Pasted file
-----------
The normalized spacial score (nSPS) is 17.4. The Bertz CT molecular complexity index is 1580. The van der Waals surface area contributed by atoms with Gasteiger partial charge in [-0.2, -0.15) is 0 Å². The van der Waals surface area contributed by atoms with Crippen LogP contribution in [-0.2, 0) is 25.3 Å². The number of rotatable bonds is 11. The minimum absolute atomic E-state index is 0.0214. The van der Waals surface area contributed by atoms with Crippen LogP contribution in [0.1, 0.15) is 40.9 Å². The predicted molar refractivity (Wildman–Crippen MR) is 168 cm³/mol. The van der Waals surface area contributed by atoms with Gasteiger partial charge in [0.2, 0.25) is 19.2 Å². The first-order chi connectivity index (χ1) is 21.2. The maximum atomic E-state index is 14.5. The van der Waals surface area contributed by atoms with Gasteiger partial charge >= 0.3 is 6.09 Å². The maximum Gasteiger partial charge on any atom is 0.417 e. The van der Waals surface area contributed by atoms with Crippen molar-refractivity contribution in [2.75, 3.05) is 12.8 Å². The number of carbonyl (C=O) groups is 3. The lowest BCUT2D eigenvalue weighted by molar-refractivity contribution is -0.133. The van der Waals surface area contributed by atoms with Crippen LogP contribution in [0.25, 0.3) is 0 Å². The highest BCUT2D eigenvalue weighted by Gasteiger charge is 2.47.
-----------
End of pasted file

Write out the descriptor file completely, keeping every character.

The normalized spacial score (nSPS) is 17.4. The Bertz CT molecular complexity index is 1580. The van der Waals surface area contributed by atoms with Gasteiger partial charge in [-0.2, -0.15) is 0 Å². The van der Waals surface area contributed by atoms with Crippen LogP contribution in [-0.2, 0) is 25.3 Å². The number of rotatable bonds is 11. The minimum absolute atomic E-state index is 0.0214. The van der Waals surface area contributed by atoms with Crippen LogP contribution in [0.1, 0.15) is 40.9 Å². The predicted molar refractivity (Wildman–Crippen MR) is 168 cm³/mol. The van der Waals surface area contributed by atoms with Gasteiger partial charge in [0.2, 0.25) is 19.2 Å². The first-order chi connectivity index (χ1) is 21.2. The maximum atomic E-state index is 14.5. The van der Waals surface area contributed by atoms with Gasteiger partial charge >= 0.3 is 6.09 Å². The maximum Gasteiger partial charge on any atom is 0.417 e. The van der Waals surface area contributed by atoms with Crippen molar-refractivity contribution in [2.75, 3.05) is 12.8 Å². The number of carbonyl (C=O) groups is 3. The lowest BCUT2D eigenvalue weighted by molar-refractivity contribution is -0.133. The van der Waals surface area contributed by atoms with Crippen LogP contribution in [0.25, 0.3) is 0 Å². The highest BCUT2D eigenvalue weighted by Gasteiger charge is 2.47.